Thursday, January 24, 2008

New Day #28

Read the first lines of all the novels I own. It's not as impressive as it sounds. I own far fewer books than you'd expect, being, as I am, a promiscuous library user, the result of years of living in a small space on a budget. As a rule, I only buy books I've already read so that I can read them again and mark them up.

I have a fetish for opening lines. I figure every writer knows how important it is, so, if you can't write a good one, how good can the book possibly be? Life is short and I have no patience for this "the first fifty pages is tough, but then you get into it" nonsense. If I don't like the first line, back on the shelf it goes. If I do, then I'll read the first paragraph, then the rest of the first page. If I still like it, I take it home.

Looking over my books, I was surprised to discover some of my favorites hadn't held up. I've always been a fan of "Scarlett O'Hara was not beautiful," except I just discovered it's followed by some chuffa that mitigates the strength of those opening words. Likewise for this beauty from "Charlotte's Web:" "Where's Papa going with that ax?" followed by some blah-blah-blah about breakfast.

Of course, there are the obvious candidates. Here are my Top Eight, in no particular order:

It is a truth universally acknowledged, that a single man in possession of a good fortune, must be in want of a wife.

Happy families are all alike; every unhappy family is unhappy in its own way.

Many years later, as he faced the firing squad, Colonel Aureliano Buendia was to remember that distant afternoon when his father took him to discover ice.

All children, except one, grow up.

Mrs. Dalloway said she would buy the flowers herself.

As Gregor Samsa awoke one morning from uneasy dreams he found himself transformed in his bed into a gigantic insect.

The past is a foreign country: they do things different there.

In a hole in the ground there lived a hobbit.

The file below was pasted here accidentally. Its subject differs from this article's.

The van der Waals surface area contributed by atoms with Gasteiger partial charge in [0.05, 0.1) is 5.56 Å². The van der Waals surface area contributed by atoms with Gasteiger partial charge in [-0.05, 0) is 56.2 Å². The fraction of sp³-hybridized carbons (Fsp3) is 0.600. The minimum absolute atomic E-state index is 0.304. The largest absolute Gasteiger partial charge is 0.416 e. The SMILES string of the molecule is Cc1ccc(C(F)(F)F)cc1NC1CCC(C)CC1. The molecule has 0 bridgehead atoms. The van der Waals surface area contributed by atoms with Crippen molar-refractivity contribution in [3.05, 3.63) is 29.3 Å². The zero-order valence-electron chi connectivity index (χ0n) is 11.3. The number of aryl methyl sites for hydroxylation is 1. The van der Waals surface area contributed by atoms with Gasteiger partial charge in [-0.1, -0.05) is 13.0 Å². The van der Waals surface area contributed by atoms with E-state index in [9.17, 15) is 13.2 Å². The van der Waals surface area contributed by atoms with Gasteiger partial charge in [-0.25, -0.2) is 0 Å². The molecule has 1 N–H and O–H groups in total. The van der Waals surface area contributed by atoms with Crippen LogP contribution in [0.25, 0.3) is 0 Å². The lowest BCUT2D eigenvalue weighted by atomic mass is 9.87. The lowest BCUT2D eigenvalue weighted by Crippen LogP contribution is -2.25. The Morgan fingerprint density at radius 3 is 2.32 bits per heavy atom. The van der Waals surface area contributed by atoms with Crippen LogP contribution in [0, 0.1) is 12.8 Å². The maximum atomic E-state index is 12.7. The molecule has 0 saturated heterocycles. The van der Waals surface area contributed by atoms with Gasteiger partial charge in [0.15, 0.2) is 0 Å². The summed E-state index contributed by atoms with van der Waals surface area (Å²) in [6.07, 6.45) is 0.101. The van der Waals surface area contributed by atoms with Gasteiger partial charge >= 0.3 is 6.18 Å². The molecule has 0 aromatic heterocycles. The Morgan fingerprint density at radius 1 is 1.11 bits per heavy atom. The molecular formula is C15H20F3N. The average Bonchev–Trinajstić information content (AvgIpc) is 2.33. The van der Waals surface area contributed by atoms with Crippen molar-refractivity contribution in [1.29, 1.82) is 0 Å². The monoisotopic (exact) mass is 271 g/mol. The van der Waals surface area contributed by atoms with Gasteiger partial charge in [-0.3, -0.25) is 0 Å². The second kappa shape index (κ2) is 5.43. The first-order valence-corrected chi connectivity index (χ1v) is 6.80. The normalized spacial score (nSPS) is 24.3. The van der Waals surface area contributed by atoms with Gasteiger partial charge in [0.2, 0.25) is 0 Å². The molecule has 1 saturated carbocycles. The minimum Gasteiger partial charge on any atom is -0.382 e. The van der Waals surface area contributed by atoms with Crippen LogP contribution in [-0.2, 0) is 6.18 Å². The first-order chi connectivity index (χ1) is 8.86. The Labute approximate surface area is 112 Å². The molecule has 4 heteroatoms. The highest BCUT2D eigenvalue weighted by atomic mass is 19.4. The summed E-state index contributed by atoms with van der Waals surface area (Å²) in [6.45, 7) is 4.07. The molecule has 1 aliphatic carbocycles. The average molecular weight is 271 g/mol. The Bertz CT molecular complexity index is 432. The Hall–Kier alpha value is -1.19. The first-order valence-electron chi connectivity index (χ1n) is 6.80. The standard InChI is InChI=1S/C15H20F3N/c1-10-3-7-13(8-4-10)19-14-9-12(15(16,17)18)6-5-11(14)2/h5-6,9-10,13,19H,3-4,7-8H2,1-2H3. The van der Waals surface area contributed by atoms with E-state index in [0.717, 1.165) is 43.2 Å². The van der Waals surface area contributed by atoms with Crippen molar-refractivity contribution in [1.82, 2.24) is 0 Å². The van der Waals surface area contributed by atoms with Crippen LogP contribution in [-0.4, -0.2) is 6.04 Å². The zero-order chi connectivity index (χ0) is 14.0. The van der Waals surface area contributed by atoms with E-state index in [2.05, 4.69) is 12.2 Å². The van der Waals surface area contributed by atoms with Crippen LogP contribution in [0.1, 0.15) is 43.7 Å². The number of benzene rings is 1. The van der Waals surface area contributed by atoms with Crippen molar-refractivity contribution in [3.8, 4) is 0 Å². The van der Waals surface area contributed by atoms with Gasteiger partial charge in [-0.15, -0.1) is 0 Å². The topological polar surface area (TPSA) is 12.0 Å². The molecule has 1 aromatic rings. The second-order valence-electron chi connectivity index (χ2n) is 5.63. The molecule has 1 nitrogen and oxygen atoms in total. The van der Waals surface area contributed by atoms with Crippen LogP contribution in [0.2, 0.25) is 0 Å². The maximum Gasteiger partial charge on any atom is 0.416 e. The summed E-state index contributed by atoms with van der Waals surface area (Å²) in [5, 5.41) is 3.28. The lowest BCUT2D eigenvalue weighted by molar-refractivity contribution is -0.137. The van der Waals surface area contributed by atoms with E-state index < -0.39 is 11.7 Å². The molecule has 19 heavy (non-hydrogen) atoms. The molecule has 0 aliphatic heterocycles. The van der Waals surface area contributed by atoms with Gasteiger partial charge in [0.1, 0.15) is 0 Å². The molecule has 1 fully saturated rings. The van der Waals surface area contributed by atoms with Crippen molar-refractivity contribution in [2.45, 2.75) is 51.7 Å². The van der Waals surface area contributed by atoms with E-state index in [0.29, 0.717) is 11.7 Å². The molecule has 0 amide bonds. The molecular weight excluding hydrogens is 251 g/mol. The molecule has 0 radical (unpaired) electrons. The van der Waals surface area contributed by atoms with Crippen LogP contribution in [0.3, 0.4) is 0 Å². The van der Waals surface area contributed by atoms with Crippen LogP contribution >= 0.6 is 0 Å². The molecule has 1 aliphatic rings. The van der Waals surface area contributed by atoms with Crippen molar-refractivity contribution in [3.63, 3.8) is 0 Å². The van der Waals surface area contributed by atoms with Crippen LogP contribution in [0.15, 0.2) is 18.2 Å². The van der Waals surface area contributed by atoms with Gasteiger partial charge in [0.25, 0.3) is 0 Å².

(For the answers, see the comment section)

Each one has a built-in suspense that urges you to read on. (A hobbit? What's a hobbit?) They're so simple, yet strong.

But there's nothing new in them--lots of people love these lines. So here's one I'd like to add, a gem I rediscovered in my buddy Laura Whitcomb's gorgeously written novel, Certain Slant of Light:

Someone was looking at me, a disturbing sensation if you’re dead.

I wish I'd written that.

6 comments:

drsloan59 said...

Agreed on the importance of a good first line, and page. Here's a few from my (also small) collection:

“Waiter,” I said, in an exuberant mood, “I have a perfect life, but I don’t have a knife.”

Think of someone you know who is joyfully jobless.

First of all, it was October, a rare month for boys.

french panic said...

eeeeeeek! This is The Most Frustrating Game, Ever. I recognized 3 of the 8. Now I am salivating to know what the other 5 were.

How can you give so many fantastic openers and then not identify them? Same with the first comment, right up there above me.

So cruel. Tease.

Fran said...

Of all people, Dick Francis came up with an opening line I adore - "He stood on the outside of disaster, looking in." Caught me right up.

therese said...

Hmmm...

So I looked at the first line of my memoir:

"On Mother’s Day, my life began its latest transformation." I like it. Thanks.

Keep up the adventure, Mark!

Marc Acito said...

Answers, in order:

Pride and Prejudice (Austen)
Anna Karenina (Tolstoy)
One Hundred Years of Solitude (Marquez)
Peter Pan (Barrie)
Mrs. Dalloway (Woolf)
Metamorphosis (Kafka)
The Go-Between (Hartley)
The Hobbit (Tolkien)

Brian said...

Just finished Peter Pan (having performed an adapted version integrating Barrie's brilliant stage directions as narrations into the performance) and loved it. From Barrie's script I draw one of the most beautiful comments I've ever read, and one that touches me as an actor and reader:

All the characters, whether grown-ups or babes, must wear a child's outlook on life as their only important adornment. If they cannot help being funny they are begged to go away. A good motto for all would be 'The little less, and how much it is.'

An absolutely fascinating statement, so simple yet extraordinary in its eloquence.